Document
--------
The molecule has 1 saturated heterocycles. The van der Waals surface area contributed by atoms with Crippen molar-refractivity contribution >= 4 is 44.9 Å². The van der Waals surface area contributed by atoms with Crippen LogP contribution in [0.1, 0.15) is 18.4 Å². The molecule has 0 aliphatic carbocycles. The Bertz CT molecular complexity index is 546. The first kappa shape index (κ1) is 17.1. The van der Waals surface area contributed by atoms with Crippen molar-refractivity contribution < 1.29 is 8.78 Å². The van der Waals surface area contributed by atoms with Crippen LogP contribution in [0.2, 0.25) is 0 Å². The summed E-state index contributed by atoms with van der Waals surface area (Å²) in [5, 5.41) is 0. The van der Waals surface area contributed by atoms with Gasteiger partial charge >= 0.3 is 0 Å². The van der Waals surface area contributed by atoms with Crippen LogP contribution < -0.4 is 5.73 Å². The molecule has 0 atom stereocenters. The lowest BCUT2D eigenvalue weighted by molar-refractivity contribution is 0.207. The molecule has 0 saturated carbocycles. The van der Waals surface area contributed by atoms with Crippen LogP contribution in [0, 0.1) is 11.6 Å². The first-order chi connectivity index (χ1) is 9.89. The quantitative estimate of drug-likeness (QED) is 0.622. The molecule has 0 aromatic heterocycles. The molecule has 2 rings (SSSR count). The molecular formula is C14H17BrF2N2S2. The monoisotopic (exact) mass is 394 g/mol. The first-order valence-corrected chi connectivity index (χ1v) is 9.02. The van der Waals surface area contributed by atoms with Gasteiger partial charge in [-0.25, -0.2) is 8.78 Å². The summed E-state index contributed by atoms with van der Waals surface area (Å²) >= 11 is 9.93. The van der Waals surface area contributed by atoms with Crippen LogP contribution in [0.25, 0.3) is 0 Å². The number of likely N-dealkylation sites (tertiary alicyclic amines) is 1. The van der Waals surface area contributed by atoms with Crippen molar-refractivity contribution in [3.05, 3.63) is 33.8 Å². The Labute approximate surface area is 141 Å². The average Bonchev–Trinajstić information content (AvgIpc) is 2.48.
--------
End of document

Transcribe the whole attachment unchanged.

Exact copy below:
The molecule has 1 saturated heterocycles. The van der Waals surface area contributed by atoms with Crippen molar-refractivity contribution >= 4 is 44.9 Å². The van der Waals surface area contributed by atoms with Crippen LogP contribution in [0.1, 0.15) is 18.4 Å². The molecule has 0 aliphatic carbocycles. The Bertz CT molecular complexity index is 546. The first kappa shape index (κ1) is 17.1. The van der Waals surface area contributed by atoms with Crippen molar-refractivity contribution < 1.29 is 8.78 Å². The van der Waals surface area contributed by atoms with Crippen LogP contribution in [0.2, 0.25) is 0 Å². The summed E-state index contributed by atoms with van der Waals surface area (Å²) in [5, 5.41) is 0. The van der Waals surface area contributed by atoms with Gasteiger partial charge >= 0.3 is 0 Å². The van der Waals surface area contributed by atoms with Crippen LogP contribution < -0.4 is 5.73 Å². The molecule has 0 atom stereocenters. The lowest BCUT2D eigenvalue weighted by molar-refractivity contribution is 0.207. The molecule has 0 saturated carbocycles. The van der Waals surface area contributed by atoms with Crippen LogP contribution in [0, 0.1) is 11.6 Å². The first-order chi connectivity index (χ1) is 9.89. The quantitative estimate of drug-likeness (QED) is 0.622. The molecule has 0 aromatic heterocycles. The molecule has 2 rings (SSSR count). The molecular formula is C14H17BrF2N2S2. The monoisotopic (exact) mass is 394 g/mol. The first-order valence-corrected chi connectivity index (χ1v) is 9.02. The van der Waals surface area contributed by atoms with Gasteiger partial charge in [-0.25, -0.2) is 8.78 Å². The summed E-state index contributed by atoms with van der Waals surface area (Å²) >= 11 is 9.93. The van der Waals surface area contributed by atoms with Crippen LogP contribution in [0.25, 0.3) is 0 Å². The number of likely N-dealkylation sites (tertiary alicyclic amines) is 1. The van der Waals surface area contributed by atoms with Crippen molar-refractivity contribution in [3.05, 3.63) is 33.8 Å². The Labute approximate surface area is 141 Å². The average Bonchev–Trinajstić information content (AvgIpc) is 2.48.